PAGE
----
DoD Biodiversity Conservation Handbook
Chapters:Chapter 1Chapter 2Chapter 3Chapter 4Chapter 5Chapter 6Chapter 7Chapter 8Chapter 9Chapter 10Chapter 11IntroductionCase StudiesAcknowledgements
Chapter 5: Balancing Biodiversity Conservation With Multiple Uses

Hunting, Fishing and Recreational Uses

Multiple Use as a National Policy
Demand for wood products for the post-World War II housing boom coincided and competed with an increased demand for recreation and wilderness and a concern for environmental values. These changes in public attitudes and the need to balance competing demands led to the concept of multiple- use which was declared national policy in two Congressional acts – the Multiple-Use Sustained Yield Act of 1960, which applied to the Forest Service, and the Classification and Multiple Use Act of 1964, which applied to the Bureau of Land Management.

The restoration of military lands and conversion to forest brought an increase in wildlife populations, and so hunting was introduced on some installations to assist in controlling populations of deer and other game species. Consistent hunting policies did not exist for military installations until the passage of the Engle Act2 in 1958. The act tried to resolve basic conflicts between the military and civilian conservation agencies by requiring that all hunting, fishing, and trapping on military installations be conducted in accordance with state and federal laws, and under the appropriate state licenses.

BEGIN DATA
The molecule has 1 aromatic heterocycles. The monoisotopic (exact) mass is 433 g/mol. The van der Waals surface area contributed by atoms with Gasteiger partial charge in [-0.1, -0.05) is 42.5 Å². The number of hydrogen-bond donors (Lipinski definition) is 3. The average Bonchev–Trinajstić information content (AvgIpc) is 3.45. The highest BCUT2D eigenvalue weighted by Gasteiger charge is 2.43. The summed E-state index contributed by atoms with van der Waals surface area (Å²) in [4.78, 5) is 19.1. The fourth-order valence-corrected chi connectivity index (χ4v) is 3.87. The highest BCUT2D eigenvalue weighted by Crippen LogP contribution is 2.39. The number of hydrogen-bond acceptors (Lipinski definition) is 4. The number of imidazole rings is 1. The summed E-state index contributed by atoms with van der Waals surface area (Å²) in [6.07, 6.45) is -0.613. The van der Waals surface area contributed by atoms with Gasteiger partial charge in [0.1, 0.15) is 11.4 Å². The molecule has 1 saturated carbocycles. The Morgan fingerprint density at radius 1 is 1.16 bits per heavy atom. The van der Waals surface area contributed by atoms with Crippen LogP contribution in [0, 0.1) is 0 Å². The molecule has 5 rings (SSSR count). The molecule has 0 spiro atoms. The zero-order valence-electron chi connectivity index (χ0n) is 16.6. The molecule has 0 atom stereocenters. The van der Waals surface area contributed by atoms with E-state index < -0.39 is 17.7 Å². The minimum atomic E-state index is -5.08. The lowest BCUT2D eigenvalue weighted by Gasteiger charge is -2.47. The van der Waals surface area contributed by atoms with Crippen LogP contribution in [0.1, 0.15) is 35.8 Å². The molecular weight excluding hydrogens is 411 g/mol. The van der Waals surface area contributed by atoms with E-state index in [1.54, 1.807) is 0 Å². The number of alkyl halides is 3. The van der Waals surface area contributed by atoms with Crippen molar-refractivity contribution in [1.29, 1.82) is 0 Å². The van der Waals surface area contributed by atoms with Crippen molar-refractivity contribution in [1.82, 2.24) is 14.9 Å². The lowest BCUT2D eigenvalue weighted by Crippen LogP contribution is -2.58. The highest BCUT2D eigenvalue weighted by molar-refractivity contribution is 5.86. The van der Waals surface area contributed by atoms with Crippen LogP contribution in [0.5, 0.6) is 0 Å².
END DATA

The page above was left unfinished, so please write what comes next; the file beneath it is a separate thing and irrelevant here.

On most installations, commanders restricted hunting privileges to the military and their dependants until passage of the Sikes Act of 1960, which authorized public recreational access and the collection of fees by installations for that privilege. This led to the widespread opening of military areas to public recreation. Although outdoor recreation included camping, picnicking, boating, swimming, and a host of other outdoor activities, hunting and fishing were in greatest demand by the public at that time. Fees collected for hunting and fishing activities are used to cover administrative expenses and support conservation initiatives. Unlike forestry and agricultural lease fees, hunting and fishing fees must only be used for funding activities on the installation from which they were collected.

Proceed to Next Section: Managing for Biodiversity as an Added Multiple Use

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About This Chapter's Author
Dorothy M. Gibb is the Technical Director at A.H. Environmental Consultants.

Joseph S. Ferris is the Principal Environmental Consultant at Parsons Brinckerhoff.

Literature Cited
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